“Next thing I hear is somebody pushing, and somebody pushed Trayvon because the head set just fell. I called him again, and he didn’t answer the phone.”
Zimmerman starts to reach into his pocket to get his cellphone, and at that point Trayvon attacked him. He says Trayvon hits him. He falls on the ground. Trayvon jumps on top of him, takes his left hand and covers Zimmerman’s mouth and tells him to “Shut the fuck up,” and continues to pound on him.
The first 911 call comes in. There’s loud screaming in the background.
One shot is fired, after approximately a minute and fifteen seconds of fighting and screaming.
Six additional neighbors call 911.
The possibility that there was not just one, but two confrontations does help explain several things.
For one, why DeeDee’s testimony has seemed so confusing at times — she’s not relaying just one interaction Martin had with Zimmerman like most of us assumed, she’s bringing up two separate encounters she listened to, spaced only around a minute apart.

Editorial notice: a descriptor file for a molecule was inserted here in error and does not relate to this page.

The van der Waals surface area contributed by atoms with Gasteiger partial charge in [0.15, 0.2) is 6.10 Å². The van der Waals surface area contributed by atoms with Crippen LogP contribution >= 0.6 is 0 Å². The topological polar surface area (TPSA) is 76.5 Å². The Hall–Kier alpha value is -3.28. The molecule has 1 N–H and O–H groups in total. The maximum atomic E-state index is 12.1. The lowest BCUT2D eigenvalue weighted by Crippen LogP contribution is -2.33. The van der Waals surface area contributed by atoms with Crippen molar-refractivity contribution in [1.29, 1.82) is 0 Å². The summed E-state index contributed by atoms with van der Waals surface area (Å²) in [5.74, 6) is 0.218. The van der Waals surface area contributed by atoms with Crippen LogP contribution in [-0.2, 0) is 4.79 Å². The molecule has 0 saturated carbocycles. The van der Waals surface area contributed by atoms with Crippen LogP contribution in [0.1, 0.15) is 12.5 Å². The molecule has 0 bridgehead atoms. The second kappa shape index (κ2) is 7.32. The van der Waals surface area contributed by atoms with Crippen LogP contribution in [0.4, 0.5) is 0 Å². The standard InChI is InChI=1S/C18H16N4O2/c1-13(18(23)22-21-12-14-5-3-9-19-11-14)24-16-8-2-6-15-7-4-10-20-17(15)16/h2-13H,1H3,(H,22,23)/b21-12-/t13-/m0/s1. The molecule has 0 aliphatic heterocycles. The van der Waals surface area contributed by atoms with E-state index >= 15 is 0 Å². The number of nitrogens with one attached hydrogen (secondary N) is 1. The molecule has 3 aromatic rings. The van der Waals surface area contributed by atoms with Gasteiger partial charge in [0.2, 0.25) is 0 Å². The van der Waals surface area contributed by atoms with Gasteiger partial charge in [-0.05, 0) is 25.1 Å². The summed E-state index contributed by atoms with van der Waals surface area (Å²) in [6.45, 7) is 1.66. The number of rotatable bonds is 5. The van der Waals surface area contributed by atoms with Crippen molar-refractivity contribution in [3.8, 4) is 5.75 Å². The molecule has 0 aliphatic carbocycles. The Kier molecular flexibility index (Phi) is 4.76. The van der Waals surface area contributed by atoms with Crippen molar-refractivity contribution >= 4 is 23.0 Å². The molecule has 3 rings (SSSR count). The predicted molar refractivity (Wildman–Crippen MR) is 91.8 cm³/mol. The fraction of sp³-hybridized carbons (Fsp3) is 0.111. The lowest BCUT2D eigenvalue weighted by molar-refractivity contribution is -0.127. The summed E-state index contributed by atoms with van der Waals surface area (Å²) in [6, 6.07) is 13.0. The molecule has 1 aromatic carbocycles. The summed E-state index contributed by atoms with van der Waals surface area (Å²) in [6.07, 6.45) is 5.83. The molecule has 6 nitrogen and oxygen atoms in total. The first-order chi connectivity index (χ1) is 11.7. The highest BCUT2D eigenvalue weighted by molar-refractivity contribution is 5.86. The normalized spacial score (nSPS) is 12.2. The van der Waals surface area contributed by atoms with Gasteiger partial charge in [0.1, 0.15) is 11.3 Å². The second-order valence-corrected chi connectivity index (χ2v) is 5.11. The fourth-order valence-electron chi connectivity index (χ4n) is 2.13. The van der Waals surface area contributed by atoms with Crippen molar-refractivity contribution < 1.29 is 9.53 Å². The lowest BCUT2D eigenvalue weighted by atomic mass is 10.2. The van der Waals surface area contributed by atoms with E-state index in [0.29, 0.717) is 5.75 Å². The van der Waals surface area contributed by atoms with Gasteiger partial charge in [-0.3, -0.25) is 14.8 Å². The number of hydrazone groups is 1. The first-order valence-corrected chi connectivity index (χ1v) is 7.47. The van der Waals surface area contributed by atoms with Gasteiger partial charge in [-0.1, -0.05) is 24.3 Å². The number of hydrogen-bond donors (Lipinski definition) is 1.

This description of events seems to be exactly what Zimmerman has been telling police since the beginning, since it’s essentially how the police described the incident to Tracy Martin the next day.
Trayvon still seems to have doubled back towards Zimmerman after he first started running at 7:11, but he went on to initially confront Zimmerman at his truck, rather than point [F].
None of this can tell us for sure how the fight began or who initiated physical contact.
Since it seems like Zimmerman’s main goal was to stay in touch the with police throughout the evening, it still seems unlikely that he would intentionally start any physical altercation knowing that they were on their way.
That being said, Zimmerman definitely missed an opportunity to identify himself at his truck, which potentially could have helped to de-escalate the situation.